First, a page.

Across Europe, a reckoning with Islamism and jihadist terror is unfolding before our eyes. No longer is this an issue simply of security, instead it is an existential question of values and sovereignty. This week Sweden’s Interior Minister added his voice to the new chorus of tougher language:
There has been a shift away from individualising the problem — the idea that radicalisation happens when mysterious online recruiters reach into bedrooms to groom unsuspecting victims with hypnotic propaganda — and towards the ideological milieus where terrorists are socialised and competing values are inculcated. Damberg continued: “one cannot only look at the concrete terrorist threat, one must also look at the environments in which radicalisation takes place.”
Thanks to Western media coverage and the cynicism of foreign leaders jostling for influence in the Muslim world, Emmanuel Macron’s campaign against Islamism has drawn the most attention — intensified by the appalling Nice attack and the gruesome murder of Samuel Paty that preceded it. But the mood and the mechanisms for countering terrorism have been shifting across Europe for some time. Macron has talked of tackling ‘Islamist separatism’ for years, while in the words of Muslim Brotherhood expert Lorenzo Vidino:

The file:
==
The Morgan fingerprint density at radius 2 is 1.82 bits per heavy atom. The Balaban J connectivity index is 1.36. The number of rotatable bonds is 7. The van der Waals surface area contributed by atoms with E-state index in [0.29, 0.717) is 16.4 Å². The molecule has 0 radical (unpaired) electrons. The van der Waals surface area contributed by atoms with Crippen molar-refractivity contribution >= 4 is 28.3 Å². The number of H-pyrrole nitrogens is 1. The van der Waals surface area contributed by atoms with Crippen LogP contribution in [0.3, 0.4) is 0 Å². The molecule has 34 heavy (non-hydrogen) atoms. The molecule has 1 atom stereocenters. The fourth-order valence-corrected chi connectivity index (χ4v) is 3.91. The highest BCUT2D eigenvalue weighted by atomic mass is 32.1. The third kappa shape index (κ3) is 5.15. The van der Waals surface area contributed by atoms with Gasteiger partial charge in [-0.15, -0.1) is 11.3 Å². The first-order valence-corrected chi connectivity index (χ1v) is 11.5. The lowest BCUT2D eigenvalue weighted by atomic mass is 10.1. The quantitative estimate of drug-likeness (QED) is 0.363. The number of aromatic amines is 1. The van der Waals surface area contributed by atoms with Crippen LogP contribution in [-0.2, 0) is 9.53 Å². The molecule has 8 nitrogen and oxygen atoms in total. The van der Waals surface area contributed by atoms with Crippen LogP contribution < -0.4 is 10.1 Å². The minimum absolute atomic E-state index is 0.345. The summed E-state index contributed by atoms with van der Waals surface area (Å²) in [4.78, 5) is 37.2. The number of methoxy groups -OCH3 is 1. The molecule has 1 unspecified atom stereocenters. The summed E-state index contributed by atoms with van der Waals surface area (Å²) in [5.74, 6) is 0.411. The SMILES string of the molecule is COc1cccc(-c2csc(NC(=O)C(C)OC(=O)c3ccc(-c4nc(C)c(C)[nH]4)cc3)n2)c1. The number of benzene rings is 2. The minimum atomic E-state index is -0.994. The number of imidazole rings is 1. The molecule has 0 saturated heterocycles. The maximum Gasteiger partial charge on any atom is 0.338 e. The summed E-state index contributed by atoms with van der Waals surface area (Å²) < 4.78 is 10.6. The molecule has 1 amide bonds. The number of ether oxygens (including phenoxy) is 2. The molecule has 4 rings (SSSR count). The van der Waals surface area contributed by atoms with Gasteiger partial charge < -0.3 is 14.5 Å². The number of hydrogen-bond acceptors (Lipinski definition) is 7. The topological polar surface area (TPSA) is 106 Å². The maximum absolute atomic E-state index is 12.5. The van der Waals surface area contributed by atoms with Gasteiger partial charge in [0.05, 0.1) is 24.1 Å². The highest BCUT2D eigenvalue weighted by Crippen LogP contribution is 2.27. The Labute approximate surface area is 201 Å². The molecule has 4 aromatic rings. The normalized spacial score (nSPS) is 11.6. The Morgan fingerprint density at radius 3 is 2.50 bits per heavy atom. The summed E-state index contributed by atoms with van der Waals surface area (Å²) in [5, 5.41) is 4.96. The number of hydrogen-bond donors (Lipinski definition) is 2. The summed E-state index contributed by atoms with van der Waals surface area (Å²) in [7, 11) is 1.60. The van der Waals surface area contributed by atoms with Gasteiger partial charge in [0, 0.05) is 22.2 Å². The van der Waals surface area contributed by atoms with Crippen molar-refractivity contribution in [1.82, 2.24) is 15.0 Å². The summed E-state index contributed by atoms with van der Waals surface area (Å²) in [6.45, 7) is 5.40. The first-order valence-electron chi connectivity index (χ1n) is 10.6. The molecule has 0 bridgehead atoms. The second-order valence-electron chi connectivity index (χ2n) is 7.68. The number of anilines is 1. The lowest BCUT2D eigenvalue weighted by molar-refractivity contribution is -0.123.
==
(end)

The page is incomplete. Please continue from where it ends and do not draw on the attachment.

Britain should not necessarily (and likely cannot) enact the same measures that some European countries are introducing, but we risk falling badly behind, at least in our perception of the threat.
While Europe is confronting Islamism with increasing boldness, we remain squeamish about even saying the term, and while ‘separatism’ may be more of a problem in France, the same environments and entrenched ideological milieus have produced carnage on our streets. Manchester bomber Salman Abedi was not radicalised alone in his bedroom by online propaganda, he was the product of radical networks that put their roots down in the city almost three decades ago.
The patterns are all around us — the 2.5 mile radius of Manchester around Abedi’s home produced 16 convicted or dead terrorists, while one university cohort produced 7 ISIS fighters — yet the political, ideological and environmental elements of the problem are often overlooked or actively downplayed.
A handful of Islamists in Manchester in the 1990s helped create the conditions for bloody reverberations and an ISIS exodus over two decades later. So what impact will the hundreds who joined ISIS or who languish in our prisons have? Britain will be better equipped for the next two decades of terror if, like Europe, we allow ourselves to see the bigger picture.